Liability Coverage

Written by True Tamplin, BSc, CEPF®

Reviewed by Subject Matter Experts

Updated on July 04, 2023

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What Is Liability Coverage?

Liability coverage is a type of insurance that provides financial protection to an individual or business if they are found legally responsible for causing harm or damage to another person or their property.

This coverage typically includes compensation for medical expenses, property repair or replacement, and legal fees or court costs associated with defending against a claim or lawsuit.

Liability coverage is essential for managing potential risks and protecting against significant financial losses that may arise from accidents, injuries, or other incidents for which the insured party is held accountable.

Bodily Injury Liability Coverage

Definition and Purpose

Bodily injury liability coverage is a mandatory insurance requirement in most states for vehicle owners. This coverage protects the policyholder if they cause an accident resulting in physical harm to another person.

The insurance company will cover expenses related to the injured party's medical treatment, lost wages, and potential legal costs if the policyholder is sued.

Coverage Limits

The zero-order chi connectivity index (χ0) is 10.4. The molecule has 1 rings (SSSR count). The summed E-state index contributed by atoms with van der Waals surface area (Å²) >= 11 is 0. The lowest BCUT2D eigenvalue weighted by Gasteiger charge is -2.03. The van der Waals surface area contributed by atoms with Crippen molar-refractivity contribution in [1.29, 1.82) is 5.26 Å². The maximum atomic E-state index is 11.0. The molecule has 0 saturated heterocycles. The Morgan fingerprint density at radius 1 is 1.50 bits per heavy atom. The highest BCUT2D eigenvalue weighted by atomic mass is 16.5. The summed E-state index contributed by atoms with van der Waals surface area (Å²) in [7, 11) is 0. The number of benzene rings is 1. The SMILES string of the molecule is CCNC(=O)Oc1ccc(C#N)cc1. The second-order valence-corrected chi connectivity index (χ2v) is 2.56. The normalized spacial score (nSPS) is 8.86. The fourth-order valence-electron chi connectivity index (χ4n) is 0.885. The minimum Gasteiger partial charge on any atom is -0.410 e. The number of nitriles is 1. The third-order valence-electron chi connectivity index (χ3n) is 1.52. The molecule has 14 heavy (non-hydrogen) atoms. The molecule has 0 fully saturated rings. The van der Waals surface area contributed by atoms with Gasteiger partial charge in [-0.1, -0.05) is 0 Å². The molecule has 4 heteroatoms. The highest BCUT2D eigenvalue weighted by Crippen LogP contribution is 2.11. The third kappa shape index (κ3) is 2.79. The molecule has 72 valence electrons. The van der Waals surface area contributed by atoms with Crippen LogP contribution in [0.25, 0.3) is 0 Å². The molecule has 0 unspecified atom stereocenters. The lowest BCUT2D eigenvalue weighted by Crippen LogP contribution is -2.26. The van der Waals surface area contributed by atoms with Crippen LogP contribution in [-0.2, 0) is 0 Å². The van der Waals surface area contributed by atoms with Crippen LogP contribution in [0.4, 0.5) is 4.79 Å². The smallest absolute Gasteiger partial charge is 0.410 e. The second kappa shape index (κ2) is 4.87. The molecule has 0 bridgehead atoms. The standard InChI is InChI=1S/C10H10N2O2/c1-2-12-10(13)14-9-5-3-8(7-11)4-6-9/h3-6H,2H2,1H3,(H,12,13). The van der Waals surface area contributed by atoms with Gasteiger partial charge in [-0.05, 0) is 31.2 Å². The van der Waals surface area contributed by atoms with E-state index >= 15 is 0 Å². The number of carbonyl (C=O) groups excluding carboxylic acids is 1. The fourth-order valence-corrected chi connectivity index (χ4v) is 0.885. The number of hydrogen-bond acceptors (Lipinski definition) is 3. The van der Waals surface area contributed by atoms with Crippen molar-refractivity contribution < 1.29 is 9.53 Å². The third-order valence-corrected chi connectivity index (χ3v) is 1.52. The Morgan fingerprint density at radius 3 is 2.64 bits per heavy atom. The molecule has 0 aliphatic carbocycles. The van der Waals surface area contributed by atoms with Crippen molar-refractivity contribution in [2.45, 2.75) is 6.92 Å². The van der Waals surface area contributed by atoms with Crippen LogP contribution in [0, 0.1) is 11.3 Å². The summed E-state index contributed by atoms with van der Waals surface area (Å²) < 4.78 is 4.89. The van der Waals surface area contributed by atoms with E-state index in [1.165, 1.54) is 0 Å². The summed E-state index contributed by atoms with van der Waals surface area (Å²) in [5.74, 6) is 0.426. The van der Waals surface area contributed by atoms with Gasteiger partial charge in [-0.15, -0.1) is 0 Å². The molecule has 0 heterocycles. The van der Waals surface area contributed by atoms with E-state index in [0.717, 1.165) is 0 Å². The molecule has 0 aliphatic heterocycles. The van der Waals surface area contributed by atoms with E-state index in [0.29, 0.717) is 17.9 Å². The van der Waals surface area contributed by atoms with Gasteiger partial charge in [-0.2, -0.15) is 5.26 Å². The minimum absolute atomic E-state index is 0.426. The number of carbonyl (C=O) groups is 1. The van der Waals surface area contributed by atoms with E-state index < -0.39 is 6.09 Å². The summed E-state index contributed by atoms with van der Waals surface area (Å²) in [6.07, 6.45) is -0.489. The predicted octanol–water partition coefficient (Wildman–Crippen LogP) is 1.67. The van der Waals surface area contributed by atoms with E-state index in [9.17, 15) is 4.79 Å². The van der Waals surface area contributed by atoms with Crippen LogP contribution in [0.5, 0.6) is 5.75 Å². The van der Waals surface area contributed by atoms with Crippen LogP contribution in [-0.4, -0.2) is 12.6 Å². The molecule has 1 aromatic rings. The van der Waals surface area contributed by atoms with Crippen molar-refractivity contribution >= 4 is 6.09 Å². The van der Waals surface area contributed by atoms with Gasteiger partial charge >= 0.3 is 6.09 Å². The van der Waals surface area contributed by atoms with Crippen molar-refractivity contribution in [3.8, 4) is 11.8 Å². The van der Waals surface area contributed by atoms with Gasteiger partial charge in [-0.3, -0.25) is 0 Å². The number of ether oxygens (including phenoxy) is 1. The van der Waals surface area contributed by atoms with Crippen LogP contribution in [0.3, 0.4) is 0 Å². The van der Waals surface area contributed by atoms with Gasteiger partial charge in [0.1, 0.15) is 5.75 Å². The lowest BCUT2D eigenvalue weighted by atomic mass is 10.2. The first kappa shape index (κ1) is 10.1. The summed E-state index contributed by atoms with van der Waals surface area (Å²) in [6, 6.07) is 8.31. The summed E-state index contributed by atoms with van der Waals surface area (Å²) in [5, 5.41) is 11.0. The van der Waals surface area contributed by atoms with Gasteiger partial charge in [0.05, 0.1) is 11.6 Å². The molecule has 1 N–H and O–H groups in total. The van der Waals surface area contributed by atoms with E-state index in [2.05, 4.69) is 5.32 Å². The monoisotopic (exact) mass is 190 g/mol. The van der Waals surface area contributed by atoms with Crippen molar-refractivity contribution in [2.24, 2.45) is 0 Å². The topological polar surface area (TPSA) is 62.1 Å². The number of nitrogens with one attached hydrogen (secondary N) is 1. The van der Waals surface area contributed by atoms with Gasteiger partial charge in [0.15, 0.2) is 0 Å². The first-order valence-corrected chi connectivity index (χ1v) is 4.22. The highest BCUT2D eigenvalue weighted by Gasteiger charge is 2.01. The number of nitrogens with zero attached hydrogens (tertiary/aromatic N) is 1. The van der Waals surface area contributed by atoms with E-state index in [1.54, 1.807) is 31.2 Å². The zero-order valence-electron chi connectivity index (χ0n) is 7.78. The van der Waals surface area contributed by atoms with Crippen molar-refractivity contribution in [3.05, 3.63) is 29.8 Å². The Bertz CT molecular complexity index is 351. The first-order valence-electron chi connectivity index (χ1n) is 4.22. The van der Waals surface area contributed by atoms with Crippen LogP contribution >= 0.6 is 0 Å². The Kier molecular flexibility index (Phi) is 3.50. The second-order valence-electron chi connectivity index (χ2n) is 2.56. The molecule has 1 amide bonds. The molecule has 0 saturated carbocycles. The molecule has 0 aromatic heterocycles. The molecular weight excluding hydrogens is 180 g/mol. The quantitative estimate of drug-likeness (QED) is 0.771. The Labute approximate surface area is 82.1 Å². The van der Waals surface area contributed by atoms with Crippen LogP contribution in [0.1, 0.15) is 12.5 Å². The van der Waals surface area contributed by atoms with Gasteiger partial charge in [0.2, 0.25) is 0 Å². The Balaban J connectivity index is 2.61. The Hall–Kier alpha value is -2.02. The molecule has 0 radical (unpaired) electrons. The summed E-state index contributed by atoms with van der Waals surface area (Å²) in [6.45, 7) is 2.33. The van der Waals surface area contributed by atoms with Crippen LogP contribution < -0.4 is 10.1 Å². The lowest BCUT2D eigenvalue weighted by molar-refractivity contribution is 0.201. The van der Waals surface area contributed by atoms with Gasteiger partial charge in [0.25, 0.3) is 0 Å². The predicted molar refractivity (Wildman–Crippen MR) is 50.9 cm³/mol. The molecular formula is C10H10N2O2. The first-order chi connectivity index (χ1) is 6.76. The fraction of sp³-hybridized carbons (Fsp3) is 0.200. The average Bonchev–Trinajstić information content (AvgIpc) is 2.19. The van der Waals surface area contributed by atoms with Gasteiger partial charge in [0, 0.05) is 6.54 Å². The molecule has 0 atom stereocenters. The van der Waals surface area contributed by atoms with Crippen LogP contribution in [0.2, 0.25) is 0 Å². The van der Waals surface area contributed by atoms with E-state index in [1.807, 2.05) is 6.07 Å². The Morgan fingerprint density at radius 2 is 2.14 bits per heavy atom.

Bodily injury liability coverage is often subject to limits, which are usually expressed as a per-person and per-accident amount. For example, a policy may have a coverage limit of $50,000 per person and $100,000 per accident.

This means that the maximum payout per injured person would be $50,000, and the total payout for a single accident would not exceed $100,000, regardless of the number of injured parties.

Examples of Covered Expenses

Bodily injury liability coverage typically covers expenses such as:

  • Medical bills for the injured party

  • Rehabilitation and physical therapy costs

  • Lost wages due to injury

  • Pain and suffering compensation

  • Legal fees and court costs if the policyholder is sued

State Requirements and Minimums

Each state has its own requirements for the minimum amount of bodily injury liability coverage a vehicle owner must carry. It's crucial to be aware of your state's minimums and ensure your policy meets or exceeds these requirements to avoid potential legal and financial consequences.

Property Damage Liability Coverage

Definition and Purpose

Property damage liability coverage is another mandatory insurance requirement for vehicle owners in most states. This coverage protects the policyholder if they cause an accident that results in damage to another person's property, such as a vehicle, building, or fence.

Coverage Limits

Similar to bodily injury liability coverage, property damage liability coverage also has limits. These limits indicate the maximum amount the insurer will pay to cover the cost of property damage in a single accident.

For example, a policy with a $25,000 property damage limit will cover up to $25,000 in damages caused by the policyholder in an accident.

Examples of Covered Expenses

Property damage liability coverage typically covers expenses such as:

  • Repair or replacement costs for damaged vehicles